Philip K. Dick’s Electric Dreams
“We’re con artists?”
“What other type is there?
This exchange is at the heart of “Impossible Planet,” an episode of Electric Dreams set in a distant future where two low-level tour guides pilot a spaceship for gawking passengers, eager to take in the wonders of space. The service is called Astral Dreams and it derives most of its wows with simple visual tricks that colorize the views around them. (Basically, the windows are on-the-fly Instagram filters.) So, like all tourist industries, it’s mostly a con: the pretty sheen you put over what’s really there.
The two guides are friendly but at deeper odds with their jobs: Norton (Jack Reynor) is dutiful yet uninspired, working to earn a giant promotion so he can move his girlfriend to a more happening location. Meanwhile, Andrew (Benedict Wong!) wants to relax and skate by doing as little work as possible. They’re both thrown for a loop when an old woman named Irma shows up (the great Geraldine Chaplin) with her robot attendant and demands they take her to Earth. There’s a little problem, you see: Earth was destroyed by a solar flare nearly 600 years ago. But when she offers them nearly five years’ salary a piece, it’s simply an offer they can’t refuse (though, Norton will certainly try). And so the real con is born: Take her to a look-alike planet and tell her it’s Earth.
It’s a heartbreaking notion. And as the story unfolds, Irma warmly reveals the story of her life. Well, not her life, actually, but the strangely romantic details of her grandmother who once lived on Earth. A gorgeous place called Carolina, where she and her husband lived out their days in idyllic splendor, even skinny dipping in a nearby pond. This was all before they went off to the frontier of the stars. So it’s Irma’s dying wish to go to Earth, to see the place that was only inscribed in her grandmother’s memory.
As Norton and Irma’s relationship grows, their dynamic begins to play out Norton’s internal guilt for betraying her. As the con continues, we fret simply because we know what everyone wants. Meaning the episode is able to wrench the simplest of dramas from the conflict between four characters. (The three humans, plus the robot who does not like them messing with Irma.) But more important, Irma’s devotion to her ideal past unlocks the dormant feelings with Norton himself. It connects him to what he really wants, not just in flashes of imagery that plague his mind, but the fact that he too dreams not of something bigger in this universe, but something deeper — something connected to the past and an intrinsic humanity.
And so, he doesn’t tell her the truth. Instead, he pushes the con as far as it will go. Not out of fear of letting down an old woman, but a strange belief in her devotion. She takes this kindness to heart, and when she feels it, she reveals a picture of her grandfather. It turns out that her grandfather looks just like Norton. Feeling this depth he cannot even describe, Norton can’t help but go all the way down the rabbit hole with her. They arrive at the fake Earth, a planet that is barren, caustic, and no longer blue. Despite Andrew’s protests, Irma and Norton decide to take their space suits into the wasteland. They keep pressing further, further, further until they lose oxygen. And then, at the moment of certain death … Irma takes off her helmet. She’s younger now. Suddenly, the two of them find themselves in the picturesque scenery of Carolina. (Goofy note: It looks nothing like the Carolinas, that’s Southern California if I’ve ever seen it, but perhaps this is what “Carolina” looks like in a few hundred years.) They go skinny dipping, happy to share in their love, one seemingly rekindled after centuries of waiting. Fade to white.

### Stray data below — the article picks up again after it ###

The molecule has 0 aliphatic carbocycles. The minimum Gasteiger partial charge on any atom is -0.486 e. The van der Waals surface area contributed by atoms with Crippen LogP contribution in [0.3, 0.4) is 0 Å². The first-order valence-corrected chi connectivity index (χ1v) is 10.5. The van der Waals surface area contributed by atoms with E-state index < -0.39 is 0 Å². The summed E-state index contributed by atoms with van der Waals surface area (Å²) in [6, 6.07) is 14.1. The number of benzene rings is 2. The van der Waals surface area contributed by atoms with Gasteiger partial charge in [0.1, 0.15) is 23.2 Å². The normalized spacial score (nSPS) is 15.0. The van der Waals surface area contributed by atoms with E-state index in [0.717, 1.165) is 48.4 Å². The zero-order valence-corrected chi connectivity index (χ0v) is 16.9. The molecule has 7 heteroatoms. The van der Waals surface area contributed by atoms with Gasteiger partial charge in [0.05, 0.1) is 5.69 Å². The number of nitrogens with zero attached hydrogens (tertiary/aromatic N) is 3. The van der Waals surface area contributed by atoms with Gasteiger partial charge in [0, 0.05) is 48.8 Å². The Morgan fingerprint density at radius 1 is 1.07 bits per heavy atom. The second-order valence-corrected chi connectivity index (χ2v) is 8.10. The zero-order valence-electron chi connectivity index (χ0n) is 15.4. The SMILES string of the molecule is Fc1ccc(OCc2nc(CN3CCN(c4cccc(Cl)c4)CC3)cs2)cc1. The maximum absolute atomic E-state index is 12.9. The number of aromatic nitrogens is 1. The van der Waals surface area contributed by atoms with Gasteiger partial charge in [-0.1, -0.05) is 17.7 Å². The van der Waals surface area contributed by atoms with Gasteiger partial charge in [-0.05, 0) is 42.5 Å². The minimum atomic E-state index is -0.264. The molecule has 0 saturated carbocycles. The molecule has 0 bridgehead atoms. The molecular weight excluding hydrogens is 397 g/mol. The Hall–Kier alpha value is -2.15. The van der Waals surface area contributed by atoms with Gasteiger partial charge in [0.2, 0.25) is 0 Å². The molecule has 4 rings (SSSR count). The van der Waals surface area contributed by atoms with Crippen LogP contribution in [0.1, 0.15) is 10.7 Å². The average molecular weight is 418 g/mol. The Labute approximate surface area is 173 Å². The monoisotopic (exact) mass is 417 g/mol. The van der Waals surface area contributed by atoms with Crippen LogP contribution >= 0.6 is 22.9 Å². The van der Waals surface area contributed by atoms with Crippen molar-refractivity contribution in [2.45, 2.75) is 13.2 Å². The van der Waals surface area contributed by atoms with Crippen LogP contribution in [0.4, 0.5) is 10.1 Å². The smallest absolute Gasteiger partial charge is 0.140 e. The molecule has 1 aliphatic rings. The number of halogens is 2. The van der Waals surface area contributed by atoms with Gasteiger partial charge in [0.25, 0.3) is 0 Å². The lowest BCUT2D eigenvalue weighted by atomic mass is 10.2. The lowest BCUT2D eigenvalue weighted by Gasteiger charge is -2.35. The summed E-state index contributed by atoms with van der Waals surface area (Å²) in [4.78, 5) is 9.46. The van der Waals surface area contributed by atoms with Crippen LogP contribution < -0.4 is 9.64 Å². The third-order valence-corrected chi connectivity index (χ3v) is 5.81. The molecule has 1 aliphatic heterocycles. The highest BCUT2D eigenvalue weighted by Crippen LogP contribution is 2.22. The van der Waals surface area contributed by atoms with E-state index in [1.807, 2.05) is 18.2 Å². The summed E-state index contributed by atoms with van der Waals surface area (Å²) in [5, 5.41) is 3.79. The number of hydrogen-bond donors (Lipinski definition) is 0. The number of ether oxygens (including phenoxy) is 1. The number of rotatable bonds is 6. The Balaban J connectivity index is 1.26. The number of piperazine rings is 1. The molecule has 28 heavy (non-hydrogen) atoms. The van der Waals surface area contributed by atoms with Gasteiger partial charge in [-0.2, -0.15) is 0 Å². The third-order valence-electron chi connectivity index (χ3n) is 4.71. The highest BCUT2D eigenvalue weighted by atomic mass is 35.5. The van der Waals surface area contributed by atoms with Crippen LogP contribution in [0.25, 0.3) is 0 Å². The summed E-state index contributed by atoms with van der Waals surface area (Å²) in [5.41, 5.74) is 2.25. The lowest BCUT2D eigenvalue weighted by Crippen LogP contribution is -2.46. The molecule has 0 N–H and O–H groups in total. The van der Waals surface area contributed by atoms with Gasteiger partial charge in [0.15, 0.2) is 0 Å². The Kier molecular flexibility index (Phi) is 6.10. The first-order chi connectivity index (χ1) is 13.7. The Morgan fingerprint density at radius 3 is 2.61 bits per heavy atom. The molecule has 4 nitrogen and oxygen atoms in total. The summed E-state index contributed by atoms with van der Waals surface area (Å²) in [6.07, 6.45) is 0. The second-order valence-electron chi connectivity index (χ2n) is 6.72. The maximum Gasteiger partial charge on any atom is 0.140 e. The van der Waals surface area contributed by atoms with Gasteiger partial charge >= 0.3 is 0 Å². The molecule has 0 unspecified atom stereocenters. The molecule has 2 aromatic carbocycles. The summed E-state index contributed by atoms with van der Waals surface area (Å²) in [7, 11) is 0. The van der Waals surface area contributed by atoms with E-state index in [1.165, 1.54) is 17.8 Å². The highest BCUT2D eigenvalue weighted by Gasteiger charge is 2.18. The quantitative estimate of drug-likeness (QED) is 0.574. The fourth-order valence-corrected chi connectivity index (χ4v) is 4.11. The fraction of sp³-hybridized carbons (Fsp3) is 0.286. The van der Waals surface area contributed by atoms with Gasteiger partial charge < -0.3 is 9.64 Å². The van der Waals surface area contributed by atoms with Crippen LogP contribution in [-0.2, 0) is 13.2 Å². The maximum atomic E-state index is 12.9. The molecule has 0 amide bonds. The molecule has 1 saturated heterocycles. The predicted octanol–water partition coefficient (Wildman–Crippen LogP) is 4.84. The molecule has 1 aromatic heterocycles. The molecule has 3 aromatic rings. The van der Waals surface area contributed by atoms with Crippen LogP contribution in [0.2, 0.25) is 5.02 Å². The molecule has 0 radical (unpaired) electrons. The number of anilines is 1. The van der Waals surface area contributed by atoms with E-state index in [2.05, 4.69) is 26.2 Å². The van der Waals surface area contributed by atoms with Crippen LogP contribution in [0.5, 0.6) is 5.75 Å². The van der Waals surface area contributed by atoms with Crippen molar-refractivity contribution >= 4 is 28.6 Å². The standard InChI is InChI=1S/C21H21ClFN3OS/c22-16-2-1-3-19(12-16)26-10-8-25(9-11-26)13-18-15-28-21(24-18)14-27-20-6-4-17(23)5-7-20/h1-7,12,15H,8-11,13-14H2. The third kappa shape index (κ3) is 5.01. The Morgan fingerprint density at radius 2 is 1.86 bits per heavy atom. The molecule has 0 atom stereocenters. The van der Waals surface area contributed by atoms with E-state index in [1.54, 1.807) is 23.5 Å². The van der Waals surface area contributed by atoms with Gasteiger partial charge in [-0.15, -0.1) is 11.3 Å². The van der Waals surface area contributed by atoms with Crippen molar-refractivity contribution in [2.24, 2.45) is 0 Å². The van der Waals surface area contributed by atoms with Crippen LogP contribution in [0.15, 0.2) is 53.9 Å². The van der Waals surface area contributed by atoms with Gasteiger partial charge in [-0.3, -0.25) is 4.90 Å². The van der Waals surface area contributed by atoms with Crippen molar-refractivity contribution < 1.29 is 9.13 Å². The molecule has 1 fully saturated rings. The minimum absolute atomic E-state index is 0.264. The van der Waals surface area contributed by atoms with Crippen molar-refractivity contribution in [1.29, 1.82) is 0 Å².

So, did this happen? Was it a feverish dream? A story of a couple displaced by time and space? Two people repeating history? I know sci-fi fans love to fret and argue over the logic of ambiguous endings, postulating about what really happened. Which is why it’s so funny to me that Philip K. Dick often gets credited as being a great “hard sci-fi” author, when really he was as emotional and as ethereal as they come. (Though in his original “Impossible Planet” short story, it ends with Irma going off with her robot attendant and a gotcha moment of “Oh, it was Earth along.”) So while you can argue this ending is just a pretty sheen over what’s really there, the larger point of this ending is clear. Not because it plays into the bullcrap platitude that “true love conquers all” but because Irma and Norton believe in this notion against all hope and reason. And the episode that surrounds them is asking you to believe the exact same thing. Which just means that, yes, the episode itself is just another con. As my opening quote intones, there’s no other kind of artist out there.
Because in the end, we all just want our dreams to be woven.